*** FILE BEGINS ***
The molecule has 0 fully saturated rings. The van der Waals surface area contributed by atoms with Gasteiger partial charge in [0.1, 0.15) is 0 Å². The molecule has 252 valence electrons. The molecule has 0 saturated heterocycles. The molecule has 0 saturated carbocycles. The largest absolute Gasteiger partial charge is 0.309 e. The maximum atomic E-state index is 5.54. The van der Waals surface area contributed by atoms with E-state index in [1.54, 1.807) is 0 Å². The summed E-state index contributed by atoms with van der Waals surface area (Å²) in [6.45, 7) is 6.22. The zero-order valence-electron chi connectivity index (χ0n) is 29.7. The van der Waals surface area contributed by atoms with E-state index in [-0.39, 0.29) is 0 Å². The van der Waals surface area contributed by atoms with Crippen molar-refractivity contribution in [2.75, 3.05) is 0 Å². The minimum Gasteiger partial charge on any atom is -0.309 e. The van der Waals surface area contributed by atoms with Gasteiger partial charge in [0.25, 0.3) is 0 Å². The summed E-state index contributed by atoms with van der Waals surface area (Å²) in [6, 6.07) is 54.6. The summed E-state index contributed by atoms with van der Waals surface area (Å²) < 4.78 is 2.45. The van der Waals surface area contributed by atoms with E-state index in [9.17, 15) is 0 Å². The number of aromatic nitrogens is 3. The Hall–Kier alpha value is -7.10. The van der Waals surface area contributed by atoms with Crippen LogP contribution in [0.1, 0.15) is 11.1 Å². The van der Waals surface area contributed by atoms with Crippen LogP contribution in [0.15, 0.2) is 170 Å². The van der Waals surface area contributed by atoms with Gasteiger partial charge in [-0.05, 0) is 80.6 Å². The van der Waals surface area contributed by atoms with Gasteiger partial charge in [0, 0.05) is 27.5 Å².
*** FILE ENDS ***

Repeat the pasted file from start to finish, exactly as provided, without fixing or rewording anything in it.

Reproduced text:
The molecule has 0 fully saturated rings. The van der Waals surface area contributed by atoms with Gasteiger partial charge in [0.1, 0.15) is 0 Å². The molecule has 252 valence electrons. The molecule has 0 saturated heterocycles. The molecule has 0 saturated carbocycles. The largest absolute Gasteiger partial charge is 0.309 e. The maximum atomic E-state index is 5.54. The van der Waals surface area contributed by atoms with E-state index in [1.54, 1.807) is 0 Å². The summed E-state index contributed by atoms with van der Waals surface area (Å²) in [6.45, 7) is 6.22. The zero-order valence-electron chi connectivity index (χ0n) is 29.7. The van der Waals surface area contributed by atoms with E-state index in [-0.39, 0.29) is 0 Å². The van der Waals surface area contributed by atoms with Crippen molar-refractivity contribution in [2.75, 3.05) is 0 Å². The minimum Gasteiger partial charge on any atom is -0.309 e. The van der Waals surface area contributed by atoms with Gasteiger partial charge in [0.25, 0.3) is 0 Å². The summed E-state index contributed by atoms with van der Waals surface area (Å²) in [6, 6.07) is 54.6. The summed E-state index contributed by atoms with van der Waals surface area (Å²) < 4.78 is 2.45. The van der Waals surface area contributed by atoms with E-state index in [9.17, 15) is 0 Å². The number of aromatic nitrogens is 3. The Hall–Kier alpha value is -7.10. The van der Waals surface area contributed by atoms with Crippen LogP contribution in [0.1, 0.15) is 11.1 Å². The van der Waals surface area contributed by atoms with Crippen LogP contribution in [0.15, 0.2) is 170 Å². The van der Waals surface area contributed by atoms with Gasteiger partial charge in [-0.05, 0) is 80.6 Å². The van der Waals surface area contributed by atoms with Gasteiger partial charge in [0, 0.05) is 27.5 Å².